With a flick of her wrist, she flipped the last card.

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Come to my Table

Postby Rohka on July 28th, 2019, 3:12 am

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“The page of cups.”

Rohka said it with lilt in her voice. She shook her head in disbelief and then brought a hand up to her forehead. This far and her answer was this simple?

“You’re not happy with who you’ve found?” Markham asked, the teasing tone coming through clearly for the sybil to become hilariously infuriated with.

“No of course I’m happy! I mean, I’m glad! It’s just,” she knew there was no real reason to be shocked, but she wanted it to not be so glaringly simple. This was like a card for kids! A court card, a gentle and subtle card, a message card, full of light pinks and blues. The fish in the card stood out openly, and there was, again, water in the background.

“You expected something with a bit more drama, I suppose,” said Markham with an almost sinister grin on his face.

“No I don’t know what I expected! I didn’t expect anything, I just would never have guessed this to be the card that defined you, but that’s what these cards do to me, see? They surprise me with the truths they bring out, and they help me see into my own thoughts too. Your presence, Markham, would have never allowed me to guess things like you being sensitive or needy, and those two things are the main negatives of this card. But the positives are equally hard to tell in appearance—you are a person who is imaginative and open to love, a romantic, desiring time for creative play, and willing to share your deepest feelings and dearest dreams. The fish, Markham! You are, in essence, a messenger, and an intimate one at that. And look at these lilies, such a beautiful symbol of purity. A pure, innocent, youthful page of emotions, imagination, and intuition. It’s not something I could’ve ever really pinned you for on my own. Is it accurate?”

Markham brought both his hands up to his face and rubbed his eyes, his cheeks, and then stretched his arms outwards, all while beaming, the corners of his full lips stretched upwards, the highest they had ever been during his stay.

“It’s close enough. I’m really more a Two of Cups though.” A guffaw released from his throat after he said it. With a hand up in the air and a coin in his fingers, a barmaid came right by and picked it out, replacing it with a mug of ale.

She knew the card he spoke of. It was one of equality, respect, harmony, the union of two or more entities to create something entirely new, through balance, understanding, and some type of support. Rohka smirked at him, appreciating the self analysis he’d given her, figuring it was how he chose to see himself. Or maybe he was right and she was, in fact, wrong in her reading. Either way, she was glad he approved her fortune telling.

“That was fun, Mar,” the sybil stated excitedly, aware that she’d shortened his name.

“Oh you’re giving me a nickname now, seeker? Are we friends?” Two big gulps of ale had gone down into his stomach right before he’d asked her. “You think you can just call me Mar now because your cards called me a child? How dare you,” he said, his laughing eyes glimmering as they reflected the light of candlestick. “I’ll have you know that no one calls me Mar. Or Mark. Or Markie. Or Markeroo. It’s always Markham or Captain, with my crew.” He took another gulp. “But since we certainly went far, you can call me Mar. You raised the bar, so we must now reward you with a star. As your Mar, this gift shall not be a scar—instead it will be bronze, it will be bizarre, and it will serve as my oral memoir.”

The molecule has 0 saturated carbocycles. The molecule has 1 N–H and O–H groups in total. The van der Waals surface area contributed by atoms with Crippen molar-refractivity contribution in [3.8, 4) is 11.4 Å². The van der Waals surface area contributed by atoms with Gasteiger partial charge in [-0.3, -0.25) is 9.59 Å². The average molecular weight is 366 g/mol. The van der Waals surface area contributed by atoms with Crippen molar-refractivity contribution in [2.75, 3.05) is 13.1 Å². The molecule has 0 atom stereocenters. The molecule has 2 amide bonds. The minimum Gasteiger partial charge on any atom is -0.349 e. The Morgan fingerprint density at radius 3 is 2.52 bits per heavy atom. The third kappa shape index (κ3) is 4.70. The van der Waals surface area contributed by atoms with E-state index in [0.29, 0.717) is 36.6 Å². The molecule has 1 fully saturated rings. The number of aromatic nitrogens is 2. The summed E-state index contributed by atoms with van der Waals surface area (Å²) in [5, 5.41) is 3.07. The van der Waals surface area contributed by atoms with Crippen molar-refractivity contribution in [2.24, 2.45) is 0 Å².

He picked up the large chain on the table and from it hung a medallion. Placing it over his own neck, he then turned it until a mirror reflected Rohka’s face.

“Let me know they heart,” he said aloud. In the mirror she could now see words popping up, but she couldn’t read them. Markham turned the medallion to look into it himself and then burst out into laughter.

“Oh good, so you love my ability to rhyme!” Rohka furrowed her brows into a knot, absolutely confused by what was happening. She began to notice the runes on the back of the medallion and started to guess that this necklace of sorts was magical in some way. What was it doing?

“Rohka,” he called out, seeking her attention. “This is for you. In payment for the reading you provided for me today. It’s called a Heartstriker Medallion. It can be used once per day, so use it carefully. It may take a while, maybe a quite a few seasons before it starts working for you. It needs to pick up on your aura and meld with it before you can use it correctly. To use it, all you have to do is what I just did right now. You hold the medallion and aim it to reflect your target in this small mirror. Once your target is reflected in the mirror, you can say, whisper, or even just think the phrase ‘Let me know thy heart.’ The reflection in the medallion, no matter the orientation, will show what your target loves the most during the moment you activated the phrase. The reflection can be a person, a place, or a thing, or even in some cases like yours just now, a concept. Did you catch the words in the mirror? They were all the words that I rhymed when I joked with you about the nickname you gave me.”